The president of the labor union representing Border Patrol agents criticized President TrumpDonald TrumpFormer Sen. Heller to run for Nevada governor Overnight Defense & National Security — Milley becomes lightning rod Joint Chiefs Chairman Milley becomes lightning rod on right MORE’s move to deploy the National Guard to the U.S.-Mexico border, calling it a “colossal waste of resources.”
Brandon Judd, the president of the National Border Patrol Council, said the union has “seen no benefit” from the deployment of about 1,600 troops so far, according to the Los Angeles Times on Thursday.
Judd said he originally supported the move because past deployments have been helpful to the Border Patrol, but that this time, “that has not happened at all.”
"When I found out the National Guard was going to be on the border, I was extremely excited," he said.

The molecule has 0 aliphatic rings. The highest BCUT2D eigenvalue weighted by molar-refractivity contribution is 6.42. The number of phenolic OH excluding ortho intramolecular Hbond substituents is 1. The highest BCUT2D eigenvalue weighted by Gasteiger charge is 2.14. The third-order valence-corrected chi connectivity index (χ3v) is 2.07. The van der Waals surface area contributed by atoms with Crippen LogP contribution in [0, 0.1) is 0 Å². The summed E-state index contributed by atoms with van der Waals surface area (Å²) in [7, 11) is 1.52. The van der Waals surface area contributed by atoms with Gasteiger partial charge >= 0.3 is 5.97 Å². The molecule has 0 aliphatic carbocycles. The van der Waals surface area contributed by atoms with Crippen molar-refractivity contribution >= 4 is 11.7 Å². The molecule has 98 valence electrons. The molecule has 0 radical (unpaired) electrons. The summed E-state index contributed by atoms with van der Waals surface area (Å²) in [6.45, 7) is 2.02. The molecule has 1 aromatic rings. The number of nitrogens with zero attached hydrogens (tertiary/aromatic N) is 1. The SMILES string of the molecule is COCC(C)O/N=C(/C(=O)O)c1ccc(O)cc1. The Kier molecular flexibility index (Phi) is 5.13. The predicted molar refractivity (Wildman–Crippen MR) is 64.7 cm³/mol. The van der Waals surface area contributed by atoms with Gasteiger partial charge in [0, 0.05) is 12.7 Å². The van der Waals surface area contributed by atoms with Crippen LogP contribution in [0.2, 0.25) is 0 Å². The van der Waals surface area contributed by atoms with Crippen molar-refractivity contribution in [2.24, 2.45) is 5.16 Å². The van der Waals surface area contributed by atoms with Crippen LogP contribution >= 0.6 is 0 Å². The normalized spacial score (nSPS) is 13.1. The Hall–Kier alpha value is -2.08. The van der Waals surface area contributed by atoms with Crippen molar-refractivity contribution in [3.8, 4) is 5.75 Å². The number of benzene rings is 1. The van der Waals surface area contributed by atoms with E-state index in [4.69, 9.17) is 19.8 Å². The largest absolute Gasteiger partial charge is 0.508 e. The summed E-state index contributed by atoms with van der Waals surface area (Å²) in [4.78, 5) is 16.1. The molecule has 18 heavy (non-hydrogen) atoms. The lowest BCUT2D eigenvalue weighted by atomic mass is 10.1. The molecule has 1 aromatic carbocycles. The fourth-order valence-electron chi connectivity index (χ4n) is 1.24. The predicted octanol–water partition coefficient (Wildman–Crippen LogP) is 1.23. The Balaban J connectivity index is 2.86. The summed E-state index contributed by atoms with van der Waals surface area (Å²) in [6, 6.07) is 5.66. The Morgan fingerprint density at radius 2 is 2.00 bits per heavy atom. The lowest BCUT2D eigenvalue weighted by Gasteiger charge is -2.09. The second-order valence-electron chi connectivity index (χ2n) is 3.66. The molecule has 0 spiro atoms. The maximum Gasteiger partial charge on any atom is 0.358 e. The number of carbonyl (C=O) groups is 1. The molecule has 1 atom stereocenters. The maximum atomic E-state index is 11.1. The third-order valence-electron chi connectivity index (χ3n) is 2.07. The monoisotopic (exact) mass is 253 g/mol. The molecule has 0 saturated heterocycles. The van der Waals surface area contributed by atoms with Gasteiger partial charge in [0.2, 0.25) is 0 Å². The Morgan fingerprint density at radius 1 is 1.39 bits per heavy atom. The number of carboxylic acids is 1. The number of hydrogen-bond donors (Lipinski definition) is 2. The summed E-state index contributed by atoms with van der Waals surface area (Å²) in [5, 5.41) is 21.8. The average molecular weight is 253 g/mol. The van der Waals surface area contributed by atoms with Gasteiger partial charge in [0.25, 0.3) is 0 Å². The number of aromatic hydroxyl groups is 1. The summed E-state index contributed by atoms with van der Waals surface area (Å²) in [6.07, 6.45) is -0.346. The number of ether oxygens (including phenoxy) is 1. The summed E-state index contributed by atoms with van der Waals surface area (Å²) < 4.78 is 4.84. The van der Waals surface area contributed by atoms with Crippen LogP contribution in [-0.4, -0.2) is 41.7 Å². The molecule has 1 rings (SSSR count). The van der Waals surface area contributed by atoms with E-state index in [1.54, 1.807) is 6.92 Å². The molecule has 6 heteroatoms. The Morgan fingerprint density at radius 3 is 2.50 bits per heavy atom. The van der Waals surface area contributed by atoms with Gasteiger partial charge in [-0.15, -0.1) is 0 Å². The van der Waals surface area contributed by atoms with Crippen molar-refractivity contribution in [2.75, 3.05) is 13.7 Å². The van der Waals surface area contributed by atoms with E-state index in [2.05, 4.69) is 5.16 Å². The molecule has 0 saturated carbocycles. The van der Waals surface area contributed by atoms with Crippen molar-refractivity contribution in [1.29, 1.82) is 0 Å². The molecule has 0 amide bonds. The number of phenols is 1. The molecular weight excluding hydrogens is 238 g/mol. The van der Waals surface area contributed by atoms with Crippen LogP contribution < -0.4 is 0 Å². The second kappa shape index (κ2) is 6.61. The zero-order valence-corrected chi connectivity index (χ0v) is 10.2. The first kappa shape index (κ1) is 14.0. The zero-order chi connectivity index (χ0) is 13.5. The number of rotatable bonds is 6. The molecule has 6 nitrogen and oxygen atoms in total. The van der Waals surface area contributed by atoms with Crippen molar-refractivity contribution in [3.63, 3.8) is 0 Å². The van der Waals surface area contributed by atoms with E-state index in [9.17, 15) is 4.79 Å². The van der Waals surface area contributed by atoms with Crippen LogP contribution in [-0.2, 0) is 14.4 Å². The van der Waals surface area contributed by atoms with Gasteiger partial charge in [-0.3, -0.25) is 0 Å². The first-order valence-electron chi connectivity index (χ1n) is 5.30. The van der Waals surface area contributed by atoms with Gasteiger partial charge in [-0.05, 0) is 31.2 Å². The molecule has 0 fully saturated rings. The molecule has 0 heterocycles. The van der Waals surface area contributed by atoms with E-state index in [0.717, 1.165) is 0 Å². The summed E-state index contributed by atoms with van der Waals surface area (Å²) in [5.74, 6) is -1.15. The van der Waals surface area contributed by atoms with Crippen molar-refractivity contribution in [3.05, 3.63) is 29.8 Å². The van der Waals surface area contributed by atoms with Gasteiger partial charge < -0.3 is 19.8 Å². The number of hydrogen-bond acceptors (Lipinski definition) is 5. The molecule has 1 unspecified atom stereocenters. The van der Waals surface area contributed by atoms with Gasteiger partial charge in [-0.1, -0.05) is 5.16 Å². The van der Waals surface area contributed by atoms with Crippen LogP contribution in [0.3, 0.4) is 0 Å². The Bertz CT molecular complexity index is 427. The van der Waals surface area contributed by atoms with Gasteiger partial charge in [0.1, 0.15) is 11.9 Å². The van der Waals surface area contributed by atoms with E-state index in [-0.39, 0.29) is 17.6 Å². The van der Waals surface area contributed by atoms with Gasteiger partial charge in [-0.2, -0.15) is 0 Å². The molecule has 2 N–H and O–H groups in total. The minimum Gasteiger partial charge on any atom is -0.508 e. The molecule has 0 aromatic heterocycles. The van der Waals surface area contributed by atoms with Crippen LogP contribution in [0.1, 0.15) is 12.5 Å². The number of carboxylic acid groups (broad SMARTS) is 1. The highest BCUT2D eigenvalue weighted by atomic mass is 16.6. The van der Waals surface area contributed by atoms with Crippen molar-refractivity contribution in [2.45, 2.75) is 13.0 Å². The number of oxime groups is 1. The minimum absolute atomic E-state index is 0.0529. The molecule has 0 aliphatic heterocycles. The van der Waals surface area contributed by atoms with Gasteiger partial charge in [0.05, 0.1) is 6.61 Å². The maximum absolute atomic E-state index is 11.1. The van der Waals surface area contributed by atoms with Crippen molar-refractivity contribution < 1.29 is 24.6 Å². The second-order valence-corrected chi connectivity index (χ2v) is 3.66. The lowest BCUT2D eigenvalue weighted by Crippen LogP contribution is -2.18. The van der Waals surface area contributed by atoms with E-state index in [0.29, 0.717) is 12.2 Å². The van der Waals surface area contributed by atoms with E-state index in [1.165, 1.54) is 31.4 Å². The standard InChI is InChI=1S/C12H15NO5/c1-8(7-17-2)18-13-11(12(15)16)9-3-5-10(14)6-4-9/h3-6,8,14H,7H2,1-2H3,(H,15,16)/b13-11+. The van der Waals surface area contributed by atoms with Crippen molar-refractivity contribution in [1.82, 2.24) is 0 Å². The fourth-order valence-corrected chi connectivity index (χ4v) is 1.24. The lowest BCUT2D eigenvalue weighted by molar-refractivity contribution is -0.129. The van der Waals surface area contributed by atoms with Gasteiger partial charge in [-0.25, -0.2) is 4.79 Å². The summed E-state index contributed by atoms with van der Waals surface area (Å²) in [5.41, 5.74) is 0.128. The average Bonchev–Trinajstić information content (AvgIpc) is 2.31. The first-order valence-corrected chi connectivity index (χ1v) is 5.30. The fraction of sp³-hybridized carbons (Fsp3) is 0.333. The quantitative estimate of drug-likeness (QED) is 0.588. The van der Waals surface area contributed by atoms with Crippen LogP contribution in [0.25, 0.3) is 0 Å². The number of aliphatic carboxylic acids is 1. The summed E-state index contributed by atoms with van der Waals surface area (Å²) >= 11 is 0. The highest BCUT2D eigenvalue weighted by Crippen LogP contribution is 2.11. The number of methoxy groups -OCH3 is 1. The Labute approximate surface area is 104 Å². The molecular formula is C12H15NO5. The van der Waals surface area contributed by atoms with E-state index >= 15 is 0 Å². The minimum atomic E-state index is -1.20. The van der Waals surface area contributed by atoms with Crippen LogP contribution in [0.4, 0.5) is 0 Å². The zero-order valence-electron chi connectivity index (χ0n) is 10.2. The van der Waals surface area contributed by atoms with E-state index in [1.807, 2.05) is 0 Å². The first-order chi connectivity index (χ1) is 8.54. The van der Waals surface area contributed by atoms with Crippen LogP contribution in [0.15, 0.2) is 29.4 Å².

Trump ordered the deployment last month as an effort to increase security at the border, with Defense Secretary James MattisJames Norman Mattis20 years after 9/11, we've logged successes but the fight continues Defense & National Security — The mental scars of Afghanistan House panel advances 8B defense bill MORE approving as many as 4,000 troops.
Carla Provost, acting chief of Border Patrol, told the Times that the National Guard troops are acting in a different capacity than in past deployments, and are working primarily on surveillance and air support.
Former Presidents Obama and Bush also deployed National Guard troops to the border, but Judd said they had a different role and were more helpful, though they were still not allowed to act as law enforcement.
"They were allowed to do a lot more than they are under the Trump administration,” he said. “They were allowed to be in lookout and observation posts. They were allowed to be out grading the roads and mending fences. They were allowed to be our eyes and ears, freeing us up.”
The union, which represents about 15,000 agents, endorsed Trump for president — the first time it has endorsed a candidate — citing his plans for border security.
"We generally support the administration, but we're not going to be cheerleading when things are not going well," Judd told the paper.